“Without a comprehensive federal system, we have a patchwork of state laws,” said Allison Anderman, senior counsel at the Giffords Law Center to Prevent Gun Violence. “Guns can flow easily from one state to another — from one state with weak laws to a state with strong laws.”
But Anderman says that doesn’t mean states like Colorado shouldn’t try.
“If state legislators want to make it more difficult for people in their state to get their hands on weapons of war that kill many, many people in a matter of seconds, they need to act,” she said. “I think it’s a bit of a cop out to punt this to federal legislators, especially when it’s pretty clear that that is going to be an uphill battle.”
Fenberg agrees that just because an assault-weapons ban may not be a perfect solution, it doesn’t mean state lawmakers shouldn’t try.
“Just because a single solution isn’t out there, doesn’t mean we shouldn’t consider things that could make people safer,” he said.
Are there enough votes in the Democratically controlled Colorado legislature to pass an assault-weapons ban? “I don’t know yet, honestly,” he said.
Fenberg is also working on potential legislation that would allow cities and counties to enact an assault-weapons ban and other gun restrictions that go beyond the state’s laws.
Boulder’s city council had such a ban, but 10 days before the shooting, it was struck down by a judge who said it violated a Colorado law that prohibits local officials from enacting their own firearm regulations.
It appears the Boulder law, had it been in place, wouldn’t have stopped the shooting. The alleged gunman lived in Arvada, where there is no assault-weapons ban.
“I was looking into it before this shooting happened because of the court ruling. It wasn’t anything that seemed urgent,” Fenberg said. “It’s still a work in progress. It’s not for sure. I want to make sure we’re not doing something hastily and (that) has unintended consequences.”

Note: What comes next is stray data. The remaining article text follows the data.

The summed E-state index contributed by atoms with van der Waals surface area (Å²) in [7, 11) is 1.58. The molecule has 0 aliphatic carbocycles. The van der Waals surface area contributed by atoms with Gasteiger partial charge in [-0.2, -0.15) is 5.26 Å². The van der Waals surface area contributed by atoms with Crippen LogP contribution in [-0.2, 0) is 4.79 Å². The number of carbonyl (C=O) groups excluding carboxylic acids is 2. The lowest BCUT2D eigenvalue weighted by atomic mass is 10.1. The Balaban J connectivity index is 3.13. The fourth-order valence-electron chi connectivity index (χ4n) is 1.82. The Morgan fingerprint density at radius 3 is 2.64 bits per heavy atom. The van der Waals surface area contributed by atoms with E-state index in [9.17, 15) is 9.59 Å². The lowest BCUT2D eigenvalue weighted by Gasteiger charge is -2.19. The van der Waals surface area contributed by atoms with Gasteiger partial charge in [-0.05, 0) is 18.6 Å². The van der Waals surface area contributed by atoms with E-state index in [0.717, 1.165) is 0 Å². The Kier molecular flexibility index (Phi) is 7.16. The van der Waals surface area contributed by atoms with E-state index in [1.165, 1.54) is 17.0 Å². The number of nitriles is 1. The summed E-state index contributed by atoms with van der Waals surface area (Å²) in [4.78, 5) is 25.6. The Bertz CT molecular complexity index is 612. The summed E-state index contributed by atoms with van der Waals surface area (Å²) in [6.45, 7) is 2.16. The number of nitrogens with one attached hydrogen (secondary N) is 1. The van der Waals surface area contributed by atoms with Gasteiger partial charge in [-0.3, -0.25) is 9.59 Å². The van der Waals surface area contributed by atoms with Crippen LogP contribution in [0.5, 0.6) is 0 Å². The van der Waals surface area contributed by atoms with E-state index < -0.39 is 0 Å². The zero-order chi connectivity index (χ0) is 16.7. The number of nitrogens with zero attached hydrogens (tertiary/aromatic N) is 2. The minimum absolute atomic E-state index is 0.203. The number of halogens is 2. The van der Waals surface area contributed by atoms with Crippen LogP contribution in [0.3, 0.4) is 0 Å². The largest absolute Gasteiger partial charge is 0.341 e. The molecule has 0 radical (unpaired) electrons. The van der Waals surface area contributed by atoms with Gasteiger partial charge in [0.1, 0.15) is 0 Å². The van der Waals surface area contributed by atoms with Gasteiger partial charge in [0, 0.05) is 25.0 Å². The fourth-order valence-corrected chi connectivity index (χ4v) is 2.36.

One concern is that if Colorado changes the law prohibiting local officials from enacting their own firearm regulations, some communities could pass policies that circumvent the state’s existing gun laws as opposed to bolstering them.
Gov. Jared Polis, speaking to MSNBC, appeared to support Fenberg’s efforts.
(The question over whether Boulder’s ban is illegal could find its way to the Colorado Supreme Court.)
Already this year, Democrats at the state legislature are slated to pass bills requiring guns to be stored with a trigger lock or in a gun safe and mandating that gun owners report a lost or stolen firearm to police. Those policies are mainly aimed at reducing suicide deaths and have faced stiff Republican opposition.
A third bill that’s expected to be introduced in the coming weeks would enact a mandatory waiting period between when someone buys a gun and when they can access it.
This news first appeared in The Unaffiliated. Subscribe here to get the twice-weekly political newsletter from The Colorado Sun.
Ten states and the District of Columbia have waiting periods ranging from three to 14 days. The Colorado proposal was initially five days, though that’s not been finalized.
“We’re still considering what the best policy for Colorado would look like, and we are working with stakeholders to ensure we have the right solution,” said Rep. Steven Woodrow, a Denver Democrat who is working on the bill. “Our priority is to save lives and stop preventable gun deaths.”
Colorado already has among the nation’s most progressive gun laws. Background checks are required for every gun purchase and transfer, and ammunition magazines are limited to 15 rounds. Those changes were passed in 2013 after the 2012 Aurora theater shooting.
In 2019, Colorado lawmakers passed a “red flag” law that allows judges to order the temporary seizure of firearms from a person considered a significant risk to themselves or others at the behest of law enforcement and family members and others close to the person.
The suspect in the Boulder shooting pleaded guilty to a misdemeanor assault that happened when he was in high school but otherwise had no criminal record. His family members, however, told CNN he may have suffered from mental illness and was paranoid.
Nevertheless, the Jefferson County Sheriff’s Office and Arvada Police Department say they never sought a seizure order on the Boulder shooting suspect.
Two days before the shooting, according to court documents, a woman who lived with the suspect in Arvada and identified herself as his sister-in-law saw him “playing with a gun she thought looked like a ‘machine gun.’”